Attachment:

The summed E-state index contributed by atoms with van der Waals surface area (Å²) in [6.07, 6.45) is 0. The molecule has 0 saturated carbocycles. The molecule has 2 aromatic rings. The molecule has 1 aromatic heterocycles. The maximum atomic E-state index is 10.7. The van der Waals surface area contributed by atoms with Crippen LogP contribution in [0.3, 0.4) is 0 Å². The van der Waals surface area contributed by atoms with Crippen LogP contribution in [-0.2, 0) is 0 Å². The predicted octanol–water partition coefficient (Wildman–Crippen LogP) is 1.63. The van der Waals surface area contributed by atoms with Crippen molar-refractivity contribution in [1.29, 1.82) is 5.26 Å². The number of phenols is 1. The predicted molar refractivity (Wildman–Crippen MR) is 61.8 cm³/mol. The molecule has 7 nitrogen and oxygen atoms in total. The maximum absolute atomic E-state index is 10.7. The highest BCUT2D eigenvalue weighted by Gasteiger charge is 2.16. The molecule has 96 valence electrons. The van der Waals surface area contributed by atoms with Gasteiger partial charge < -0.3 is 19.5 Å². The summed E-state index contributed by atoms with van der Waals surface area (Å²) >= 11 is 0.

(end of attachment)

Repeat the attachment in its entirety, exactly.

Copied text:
The summed E-state index contributed by atoms with van der Waals surface area (Å²) in [6.07, 6.45) is 0. The molecule has 0 saturated carbocycles. The molecule has 2 aromatic rings. The molecule has 1 aromatic heterocycles. The maximum atomic E-state index is 10.7. The van der Waals surface area contributed by atoms with Crippen LogP contribution in [0.3, 0.4) is 0 Å². The van der Waals surface area contributed by atoms with Crippen LogP contribution in [-0.2, 0) is 0 Å². The predicted octanol–water partition coefficient (Wildman–Crippen LogP) is 1.63. The van der Waals surface area contributed by atoms with Crippen molar-refractivity contribution in [1.29, 1.82) is 5.26 Å². The number of phenols is 1. The predicted molar refractivity (Wildman–Crippen MR) is 61.8 cm³/mol. The molecule has 7 nitrogen and oxygen atoms in total. The maximum absolute atomic E-state index is 10.7. The highest BCUT2D eigenvalue weighted by Gasteiger charge is 2.16. The molecule has 96 valence electrons. The van der Waals surface area contributed by atoms with Gasteiger partial charge < -0.3 is 19.5 Å². The summed E-state index contributed by atoms with van der Waals surface area (Å²) >= 11 is 0.